Motoette -in forward motion

Mark Gardiner ~Riding Man~

Mark Gardiner Isle of Man TT 2002


There are a vast array of personal stories behind why so many privateer racers compete in the death-defying challenge of the Isle of Man TT, but one in particular intrigues me, Mark Gardiner. Maybe it was because I had the opportunity to meet him in person at a book reading at my local BMW dealership.  But, more importantly, maybe it was to find out why a man who had a life and career, would risk everything on a historically dangerous road race thousands of miles from his home.      

Who would have known that the soft-spoken, slight, mid height man, who had given up riding in his twenties due to his lack of confidence as a proficient rider, was to come back 20 years later to witness his 2002 CBR 600 sitting in the parc ferme in the Isle of Man TT!  In the intimate gathering at Moto Marin, he went on to confess how truly bad he was as motorcycling, but because of his love of motorcycles as a boy, he went back to riding to find himself being motivated by the sheer “thrill” of it after an intense crash on the track.  Beginning his new found racing career in Calgary , he was finding his attitude turning more towards not giving up with each progressive race, and gaining an insatiable appetite to get to the next level.     

In 2002 Mark Gardiner was a 47 year old Canadian embarking on his childhood dream to ride the Isle of Man after a few short years racing professionally with an expert level CMA and AMA Pro license. As a successful business man, he put his life on hold, and in 2001 sold everything he owned and moved to the Isle of Man with only what he could carry and a bicycle. As a Manx resident, Mark spent the next year eating, breathing and cycling the 37.7 mile course to learn as much as he could with the intent to memorize the course foot by foot, perhaps conferring an advantage that would make up for his own inner insecurities.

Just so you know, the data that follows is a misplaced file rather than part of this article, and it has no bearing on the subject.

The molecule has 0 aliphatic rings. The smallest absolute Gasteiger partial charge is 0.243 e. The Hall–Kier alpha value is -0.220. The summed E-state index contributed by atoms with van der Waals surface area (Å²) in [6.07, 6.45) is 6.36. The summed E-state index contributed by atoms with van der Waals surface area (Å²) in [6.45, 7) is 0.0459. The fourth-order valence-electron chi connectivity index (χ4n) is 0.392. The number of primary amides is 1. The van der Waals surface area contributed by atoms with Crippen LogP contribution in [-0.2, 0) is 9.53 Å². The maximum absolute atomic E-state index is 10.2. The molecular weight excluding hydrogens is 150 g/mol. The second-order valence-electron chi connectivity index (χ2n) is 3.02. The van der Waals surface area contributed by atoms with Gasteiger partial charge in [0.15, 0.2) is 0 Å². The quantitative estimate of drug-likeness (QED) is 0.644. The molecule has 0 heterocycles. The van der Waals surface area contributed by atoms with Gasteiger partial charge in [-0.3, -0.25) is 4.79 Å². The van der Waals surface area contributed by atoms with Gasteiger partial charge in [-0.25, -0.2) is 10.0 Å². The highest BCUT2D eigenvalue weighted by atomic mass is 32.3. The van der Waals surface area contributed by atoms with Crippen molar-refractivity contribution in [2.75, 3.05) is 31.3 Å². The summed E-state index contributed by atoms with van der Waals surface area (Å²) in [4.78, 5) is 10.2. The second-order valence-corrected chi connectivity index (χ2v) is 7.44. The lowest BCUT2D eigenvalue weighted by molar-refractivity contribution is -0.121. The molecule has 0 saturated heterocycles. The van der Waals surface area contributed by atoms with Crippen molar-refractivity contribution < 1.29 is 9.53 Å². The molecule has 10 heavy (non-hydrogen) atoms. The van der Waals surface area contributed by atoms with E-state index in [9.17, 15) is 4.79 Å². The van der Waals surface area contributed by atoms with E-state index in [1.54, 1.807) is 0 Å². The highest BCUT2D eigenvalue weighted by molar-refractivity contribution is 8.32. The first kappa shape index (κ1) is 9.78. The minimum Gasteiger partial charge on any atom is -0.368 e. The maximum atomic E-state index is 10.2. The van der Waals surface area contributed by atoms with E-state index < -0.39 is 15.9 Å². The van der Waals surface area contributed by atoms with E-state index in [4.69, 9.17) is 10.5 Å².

Mark and I at MotoMarin BMW


In his book Riding Man, a memoir invoking on his journey thematically starting from his childhood curiosities into the world of motorcycles and ultimately the Isle of Man through a volume of encyclopedias his parents bought him.     

Forty years later he takes the reader on an adventure back and forth, vacillating in time from his days as an advertising director to his relationships with his family, co-workers and friends, and ultimately to his dream of conquering the Isle of Man TT competition.     

With days to go and no guarantees of an ACU race entry, no bike and no back up plan,  he manages to buy a Honda CBR 600 locally and qualifies for two classes, Production 600 TT and Junior TT. His small pit crew of two, a good friend, Paul Smith and Kris Gardiner, his nephew, struggle with unpredictable bad weather, regulating tires for atmospheric conditions and ongoing unstable damper issues all the while having to memorize the road race circuit like the back of his hand. Like he paved the course himself.     

Through all his trials and tribulations, with risks, rewards and inevitably some regrets, Mark obtains his goal, to take part in the Isle of Man Tourist Trophy race, an experience few will ever know. 

Mark is also the author of “Classic Motorcycle” , focusing on the social, political, and the cultural history of Motorcycles.  He is also a successful journalist, having his work featured in Advertising Age, Canadian Business, Classic Bike and Zen and the Art of Motorcycle Racing, which he was nominated for a Canadian Magazine Award.  Along with being a contributing editor for magazines such as, Road Racer X, Classic Bike and Motorcyclist,  Mark currently resides in Southern California,  where he still dabbles in the advertising world and enjoys his new passion in surfing.     

I highly recommend this book to all motorcycle enthusiasts and to those who just want to experience the bravery of one mans dream.     

To quote him: “The deepest regrets are always risks not taken.”     

Footnote: Mark Gardiner was one of the first participants in the Isle of Man TT to have an acclaimed documentary made, ” One Man’s Island” directed, filmed and edited by Peter Riddinhough     


January 27, 2010 - Posted by | Uncategorized


  1. I’m reading this RIGHT NOW. Mark is a great writer… definitely captures the two-wheel spirit as good as the best of them.

    Comment by Harry Mallin | January 27, 2010 | Reply

  2. Cindi, this is such a great story! Your words about Mark Gardiner make me want to read his book. Thank you for sharing this!

    Comment by Liz Petersen | February 3, 2010 | Reply

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